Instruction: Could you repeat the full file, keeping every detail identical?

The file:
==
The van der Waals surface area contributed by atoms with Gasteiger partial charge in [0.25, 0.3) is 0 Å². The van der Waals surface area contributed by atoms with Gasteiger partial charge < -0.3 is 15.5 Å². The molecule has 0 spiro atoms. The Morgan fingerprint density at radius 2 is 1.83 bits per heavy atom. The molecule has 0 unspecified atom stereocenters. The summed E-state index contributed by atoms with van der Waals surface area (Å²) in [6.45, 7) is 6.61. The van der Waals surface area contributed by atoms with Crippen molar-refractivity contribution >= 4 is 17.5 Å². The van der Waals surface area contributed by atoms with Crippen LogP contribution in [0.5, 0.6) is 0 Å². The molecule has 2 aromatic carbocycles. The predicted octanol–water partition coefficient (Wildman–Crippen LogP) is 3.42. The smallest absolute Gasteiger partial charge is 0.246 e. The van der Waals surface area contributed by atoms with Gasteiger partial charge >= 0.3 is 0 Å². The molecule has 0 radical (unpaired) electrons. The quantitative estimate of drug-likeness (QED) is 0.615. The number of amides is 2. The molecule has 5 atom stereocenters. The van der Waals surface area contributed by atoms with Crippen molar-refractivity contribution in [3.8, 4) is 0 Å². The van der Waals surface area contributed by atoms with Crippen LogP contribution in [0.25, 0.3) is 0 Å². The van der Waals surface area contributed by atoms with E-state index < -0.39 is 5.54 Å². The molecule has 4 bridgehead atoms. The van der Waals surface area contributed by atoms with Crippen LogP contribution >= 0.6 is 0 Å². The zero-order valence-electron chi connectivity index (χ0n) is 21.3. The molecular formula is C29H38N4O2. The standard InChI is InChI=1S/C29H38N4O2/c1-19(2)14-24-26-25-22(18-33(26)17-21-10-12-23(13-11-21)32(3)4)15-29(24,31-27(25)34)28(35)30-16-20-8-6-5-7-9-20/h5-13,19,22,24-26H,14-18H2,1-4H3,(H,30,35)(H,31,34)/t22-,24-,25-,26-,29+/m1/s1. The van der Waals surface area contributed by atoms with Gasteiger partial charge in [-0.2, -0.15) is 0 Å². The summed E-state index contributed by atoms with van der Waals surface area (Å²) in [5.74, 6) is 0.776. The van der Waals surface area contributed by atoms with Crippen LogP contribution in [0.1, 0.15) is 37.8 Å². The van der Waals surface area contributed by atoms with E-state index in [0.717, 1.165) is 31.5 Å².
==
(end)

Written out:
The van der Waals surface area contributed by atoms with Gasteiger partial charge in [0.25, 0.3) is 0 Å². The van der Waals surface area contributed by atoms with Gasteiger partial charge < -0.3 is 15.5 Å². The molecule has 0 spiro atoms. The Morgan fingerprint density at radius 2 is 1.83 bits per heavy atom. The molecule has 0 unspecified atom stereocenters. The summed E-state index contributed by atoms with van der Waals surface area (Å²) in [6.45, 7) is 6.61. The van der Waals surface area contributed by atoms with Crippen molar-refractivity contribution >= 4 is 17.5 Å². The van der Waals surface area contributed by atoms with Crippen LogP contribution in [0.5, 0.6) is 0 Å². The molecule has 2 aromatic carbocycles. The predicted octanol–water partition coefficient (Wildman–Crippen LogP) is 3.42. The smallest absolute Gasteiger partial charge is 0.246 e. The van der Waals surface area contributed by atoms with Gasteiger partial charge >= 0.3 is 0 Å². The molecule has 0 radical (unpaired) electrons. The quantitative estimate of drug-likeness (QED) is 0.615. The number of amides is 2. The molecule has 5 atom stereocenters. The van der Waals surface area contributed by atoms with Crippen molar-refractivity contribution in [3.8, 4) is 0 Å². The van der Waals surface area contributed by atoms with Crippen LogP contribution in [0.25, 0.3) is 0 Å². The van der Waals surface area contributed by atoms with E-state index < -0.39 is 5.54 Å². The molecule has 4 bridgehead atoms. The van der Waals surface area contributed by atoms with Crippen LogP contribution >= 0.6 is 0 Å². The zero-order valence-electron chi connectivity index (χ0n) is 21.3. The molecular formula is C29H38N4O2. The standard InChI is InChI=1S/C29H38N4O2/c1-19(2)14-24-26-25-22(18-33(26)17-21-10-12-23(13-11-21)32(3)4)15-29(24,31-27(25)34)28(35)30-16-20-8-6-5-7-9-20/h5-13,19,22,24-26H,14-18H2,1-4H3,(H,30,35)(H,31,34)/t22-,24-,25-,26-,29+/m1/s1. The van der Waals surface area contributed by atoms with Gasteiger partial charge in [-0.2, -0.15) is 0 Å². The summed E-state index contributed by atoms with van der Waals surface area (Å²) in [5.74, 6) is 0.776. The van der Waals surface area contributed by atoms with Crippen LogP contribution in [0.1, 0.15) is 37.8 Å². The van der Waals surface area contributed by atoms with E-state index in [0.717, 1.165) is 31.5 Å².